Music News

Unknown Legend

Joe Ely was born along the Rock Island line in Amarillo, three blocks from Route 66. At age 6, he witnessed Jerry Lee Lewis pounding a piano on the back of a flatbed truck. In his early twenties, he picked up a hitchhiking Townes Van Zandt, the now-mythical Texas folk troubadour. When he was 30, he struck up a friendship with The Clash: That's Ely shouting bad Spanish with Joe Strummer in the background of "Should I Stay or Should I Go?"

It seems unlikely for one person to stand at the intersection of so much history — like the plot to some ham-fisted novel. But for those who know Ely's music, it's stranger still that he's not more of a legend himself.

"I don't see why Joe hasn't been up around Springsteen levels," says Butch Hancock, Ely's longtime bandmate in West Texas' roots patriarchs The Flatlanders. "He's such a phenomenal performer, and he's worked as hard as anybody I know on the planet."

The singer-songwriter and guitarist, raised in Buddy Holly's hometown of Lubbock, has crossed the Atlantic more times than Captain Ahab, released 14 solo albums, plus six more as a member of The Flatlanders and the Tex-Mex supergroup Los Super Seven. In the next month, he'll publish his first book, the Beat-influenced travelogue Bonfire of Roadmaps, and release an album of new material, Happy Songs From Rattlesnake Gulch.

The source of Ely's Olympian drive?

"Lubbock was just a tiny town, a little oasis in a big old nothingness, and I spent every bit of my waking time just trying to figure out ways of getting out of there," Ely says, speaking from Martha, Texas, where he's visiting his daughter. "But I really loved all that sky. You gotta fill it up with something, and music is a pretty good thing to fill up emptiness with."

Now 59 and living in Austin, Ely (pronounced like "wheelie") began filling that sky early on with Buddy Holly and Roy Orbison records, later playing in bands as a teenager. But it wasn't until after high school, when he befriended Hancock and Jimmie Dale Gilmore, that the music really flowered. "I was kind of in a different world than Butch and Jimmie were, playing honky-tonks on the outskirts of town," he says. "They introduced me to the folk world and the singer-songwriter world."

As The Flatlanders, the trio recorded an eerily windswept cycle of country-folk tunes in 1972. No more than several dozen copies were released — and only on eight-track — but subsequent reissues have been credited with kick-starting the Americana/alt-country movement.

After that first Flatlanders album fizzled, Ely dove into his solo career. Although all of his albums shuffle rockabilly, Tex-Mex, folk, and country, each one bears an overall tone. This year's model, Happy Songs From Rattlesnake Gulch, is painted in crisp Texas blues — but ranges from the sweet "Little Blossom" to a caustic rumbler about the well-heeled and inconsiderate titled "So You Wanna be Rich?" Then there's "Jesse Justice," the kind of lilting country-rocker that Mick Jagger only wishes he could still write.

Ely's voice sounds great on Happy Songs: a razor with a silver edge that belies his gentle speaking voice. But while other rootsy singer-songwriters of Ely's age and stature have been acclaimed for craftiness and literacy — including Hancock, whose sly compositions have been a staple of Ely's repertoire — Ely's own cinematic storytelling seems to have been overshadowed by that voice. Lyrically, what he does better than just about anyone is blend the earthy with the mythic. "Me and Billy the Kid," from 1987, imagines the famous outlaw caught in a love triangle, while 1995's "Saint Valentine" concerns a sad-sack patron saint who "drove a Continental with a headlight out and a dent in the side."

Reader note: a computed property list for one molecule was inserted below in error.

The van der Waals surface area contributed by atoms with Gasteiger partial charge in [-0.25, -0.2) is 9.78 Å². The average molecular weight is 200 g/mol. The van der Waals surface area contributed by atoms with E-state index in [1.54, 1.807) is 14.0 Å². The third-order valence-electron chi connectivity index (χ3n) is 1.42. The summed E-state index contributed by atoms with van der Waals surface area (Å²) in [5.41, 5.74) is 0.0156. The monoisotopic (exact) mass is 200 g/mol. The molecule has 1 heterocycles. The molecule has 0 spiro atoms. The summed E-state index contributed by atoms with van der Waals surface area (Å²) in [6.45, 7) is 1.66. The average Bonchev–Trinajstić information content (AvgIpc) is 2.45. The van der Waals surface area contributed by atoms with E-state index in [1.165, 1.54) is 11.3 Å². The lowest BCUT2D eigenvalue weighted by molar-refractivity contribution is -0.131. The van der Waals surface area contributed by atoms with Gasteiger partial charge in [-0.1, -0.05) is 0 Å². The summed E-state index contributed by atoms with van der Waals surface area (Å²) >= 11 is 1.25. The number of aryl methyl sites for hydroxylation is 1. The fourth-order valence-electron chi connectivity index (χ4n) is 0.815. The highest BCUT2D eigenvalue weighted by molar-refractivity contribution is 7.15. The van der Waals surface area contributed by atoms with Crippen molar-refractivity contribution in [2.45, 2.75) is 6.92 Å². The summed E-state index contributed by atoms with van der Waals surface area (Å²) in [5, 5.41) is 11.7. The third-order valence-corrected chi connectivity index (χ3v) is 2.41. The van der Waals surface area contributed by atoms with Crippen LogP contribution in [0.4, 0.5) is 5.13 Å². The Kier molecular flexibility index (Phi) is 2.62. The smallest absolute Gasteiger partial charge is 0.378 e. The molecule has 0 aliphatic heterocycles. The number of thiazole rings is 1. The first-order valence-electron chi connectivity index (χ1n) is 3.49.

There is at least one place on Earth where the full scope of Ely's artistry has been appreciated. Ely recalls his band's first trip to London in 1977. "We were just dumfounded that we were in the Top 10 of the charts, and we were attracting huge crowds. We wondered why it was like that in London, but not in Nashville. It was probably that the guitars were a little too rock 'n' roll for country at that time."

But those guitars weren't too loud for Brits in the thick of the punk explosion, and among Ely's new fans he counted The Clash, who saw him play at London's Venue club. Ely and The Clash — Joe Strummer, in particular — quickly bonded over a mutual love of Buddy Holly, Sonny "I Fought the Law" Curtis, the Beats, and the Spanish poet Federico García Lorca, resulting in joint tours of the States and UK, the latter of which yielded Live Shots, Ely's wiry live masterpiece from '80. "I thought that they were an incredible band, and Strummer had an amazing sense of lyrics," Ely says. "I was glad to get to know them."

Back home, Ely never achieved pop stardom, but he enjoys a committed cult following as a solo artist and Flatlander — as well as the esteem of his peers, including Springsteen, who appeared on Ely's Letter to Laredo. He even won a Grammy in 1999 with Los Super Seven, though presenter Faith Hill mispronounced his name.

Ely has brushed fame many more times than your average nonfictional character, if not quite achieved it himself. Fame, however, doesn't seem to have been the point of his journey.

Once, around age 20, Ely and a friend set out for the East Coast, jumping trains — just to watch the leaves change color. "By the time we got up to New England, all the leaves had fallen off the trees and we were freezing to death," Ely says. "I guess I just always wanted to see what was on the other side of the horizon."

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Andrew Marcus